Game Development Reference
FIG 7.3 Two trees on a terrain (a)
with no detail and (b) with detail.
you will find taller reeds and grasses. There is a reason why nature looks the
way it does, and if you want your maps and terrain to be convincing you
need to notice the little things.
Figure 7.3 contains a screen capture of two trees in a Unity scene: (a) just the
tree added to a terrain and (b) the tree surrounded by detail with shadowing
and other camera effects added. Note how the tree in Figure 7.3b is more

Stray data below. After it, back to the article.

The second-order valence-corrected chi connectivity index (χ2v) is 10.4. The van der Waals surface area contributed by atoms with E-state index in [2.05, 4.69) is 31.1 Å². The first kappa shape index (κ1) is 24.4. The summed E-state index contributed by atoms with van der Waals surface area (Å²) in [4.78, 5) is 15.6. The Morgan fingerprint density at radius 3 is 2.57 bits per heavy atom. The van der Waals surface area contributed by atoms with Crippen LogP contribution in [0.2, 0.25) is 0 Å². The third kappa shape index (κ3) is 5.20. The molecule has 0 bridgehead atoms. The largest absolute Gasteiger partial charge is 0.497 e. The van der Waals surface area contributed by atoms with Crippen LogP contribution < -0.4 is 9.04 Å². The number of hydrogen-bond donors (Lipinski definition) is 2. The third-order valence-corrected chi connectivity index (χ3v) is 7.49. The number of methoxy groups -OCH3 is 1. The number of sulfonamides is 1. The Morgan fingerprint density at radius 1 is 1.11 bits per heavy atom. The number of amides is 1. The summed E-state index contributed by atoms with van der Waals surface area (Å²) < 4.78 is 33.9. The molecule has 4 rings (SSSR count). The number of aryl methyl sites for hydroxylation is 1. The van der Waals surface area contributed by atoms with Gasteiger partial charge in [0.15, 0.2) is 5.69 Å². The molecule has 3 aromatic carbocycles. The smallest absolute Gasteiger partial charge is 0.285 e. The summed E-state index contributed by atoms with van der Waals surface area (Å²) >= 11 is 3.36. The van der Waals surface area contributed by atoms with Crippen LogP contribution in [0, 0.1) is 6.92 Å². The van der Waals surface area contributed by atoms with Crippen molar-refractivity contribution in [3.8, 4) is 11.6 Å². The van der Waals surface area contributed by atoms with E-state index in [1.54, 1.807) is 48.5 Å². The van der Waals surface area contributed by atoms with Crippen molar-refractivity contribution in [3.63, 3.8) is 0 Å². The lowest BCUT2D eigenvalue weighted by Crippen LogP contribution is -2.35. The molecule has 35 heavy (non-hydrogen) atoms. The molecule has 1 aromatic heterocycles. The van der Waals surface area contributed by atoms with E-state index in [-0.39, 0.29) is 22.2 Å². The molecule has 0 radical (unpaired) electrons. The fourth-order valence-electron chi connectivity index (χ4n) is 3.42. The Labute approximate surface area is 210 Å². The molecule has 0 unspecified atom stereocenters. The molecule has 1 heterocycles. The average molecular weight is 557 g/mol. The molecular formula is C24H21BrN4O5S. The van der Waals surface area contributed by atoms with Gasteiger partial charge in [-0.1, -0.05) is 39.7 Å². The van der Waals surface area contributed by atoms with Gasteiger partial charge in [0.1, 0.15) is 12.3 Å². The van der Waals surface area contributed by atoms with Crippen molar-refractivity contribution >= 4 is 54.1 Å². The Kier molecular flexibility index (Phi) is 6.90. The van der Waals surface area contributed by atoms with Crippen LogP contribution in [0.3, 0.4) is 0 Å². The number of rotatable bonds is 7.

convincingly part of the landscape than the one in Figure 7.3a . The idea is
to strategically position objects and use special effects to remove the harsh
boundary where one object meets another.
If you are creating a map based on a real-world landscape or building, go
to that building. Sit and observe. Take photographs. If you're mapping the
inside of a hospital, go and have a look at all the things in a hospital that
make it look and feel like a hospital. The colors, charts on the walls, trolleys,
exit signs, and markings on the floor, to name a few, are all symbolic things
that will keep the player immersed in your game environment.
7.2.5 Map Layout
Physical map layout differs dramatically according to the restrictions of
perspective, narrative, and genre. Sometimes the logical structure of the story
and the game play paths from start to end match with the analytical structure